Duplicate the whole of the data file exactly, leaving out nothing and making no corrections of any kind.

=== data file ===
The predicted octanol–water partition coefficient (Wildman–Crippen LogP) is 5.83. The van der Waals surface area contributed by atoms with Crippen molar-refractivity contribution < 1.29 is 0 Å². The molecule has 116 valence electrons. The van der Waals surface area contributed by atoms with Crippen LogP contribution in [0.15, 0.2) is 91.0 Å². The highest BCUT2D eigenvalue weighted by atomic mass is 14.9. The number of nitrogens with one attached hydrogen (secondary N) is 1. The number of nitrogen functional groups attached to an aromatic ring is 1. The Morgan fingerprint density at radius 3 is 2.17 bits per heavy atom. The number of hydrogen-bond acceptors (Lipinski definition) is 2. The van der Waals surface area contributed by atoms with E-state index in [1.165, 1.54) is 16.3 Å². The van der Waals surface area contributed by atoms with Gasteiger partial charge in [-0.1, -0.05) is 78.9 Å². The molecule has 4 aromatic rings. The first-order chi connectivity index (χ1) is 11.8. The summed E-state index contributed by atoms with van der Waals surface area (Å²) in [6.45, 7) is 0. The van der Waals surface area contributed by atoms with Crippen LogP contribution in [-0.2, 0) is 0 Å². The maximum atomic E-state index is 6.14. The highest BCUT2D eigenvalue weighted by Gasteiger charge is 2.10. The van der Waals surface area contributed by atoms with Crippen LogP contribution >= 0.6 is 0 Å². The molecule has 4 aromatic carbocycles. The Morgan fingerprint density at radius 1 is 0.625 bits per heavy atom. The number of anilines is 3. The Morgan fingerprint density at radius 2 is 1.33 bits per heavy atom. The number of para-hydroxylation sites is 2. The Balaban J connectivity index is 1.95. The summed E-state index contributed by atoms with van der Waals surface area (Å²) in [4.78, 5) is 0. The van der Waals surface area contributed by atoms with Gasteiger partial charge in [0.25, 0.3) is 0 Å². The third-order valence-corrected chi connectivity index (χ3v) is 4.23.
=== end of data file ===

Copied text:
The predicted octanol–water partition coefficient (Wildman–Crippen LogP) is 5.83. The van der Waals surface area contributed by atoms with Crippen molar-refractivity contribution < 1.29 is 0 Å². The molecule has 116 valence electrons. The van der Waals surface area contributed by atoms with Crippen LogP contribution in [0.15, 0.2) is 91.0 Å². The highest BCUT2D eigenvalue weighted by atomic mass is 14.9. The number of nitrogens with one attached hydrogen (secondary N) is 1. The number of nitrogen functional groups attached to an aromatic ring is 1. The Morgan fingerprint density at radius 3 is 2.17 bits per heavy atom. The number of hydrogen-bond acceptors (Lipinski definition) is 2. The van der Waals surface area contributed by atoms with E-state index in [1.165, 1.54) is 16.3 Å². The van der Waals surface area contributed by atoms with Gasteiger partial charge in [-0.1, -0.05) is 78.9 Å². The molecule has 4 aromatic rings. The first-order chi connectivity index (χ1) is 11.8. The summed E-state index contributed by atoms with van der Waals surface area (Å²) in [6.45, 7) is 0. The van der Waals surface area contributed by atoms with Crippen LogP contribution in [-0.2, 0) is 0 Å². The maximum atomic E-state index is 6.14. The highest BCUT2D eigenvalue weighted by Gasteiger charge is 2.10. The van der Waals surface area contributed by atoms with Crippen LogP contribution >= 0.6 is 0 Å². The molecule has 4 aromatic carbocycles. The Morgan fingerprint density at radius 1 is 0.625 bits per heavy atom. The number of anilines is 3. The Morgan fingerprint density at radius 2 is 1.33 bits per heavy atom. The number of para-hydroxylation sites is 2. The Balaban J connectivity index is 1.95. The summed E-state index contributed by atoms with van der Waals surface area (Å²) in [4.78, 5) is 0. The van der Waals surface area contributed by atoms with Gasteiger partial charge in [0.25, 0.3) is 0 Å². The third-order valence-corrected chi connectivity index (χ3v) is 4.23.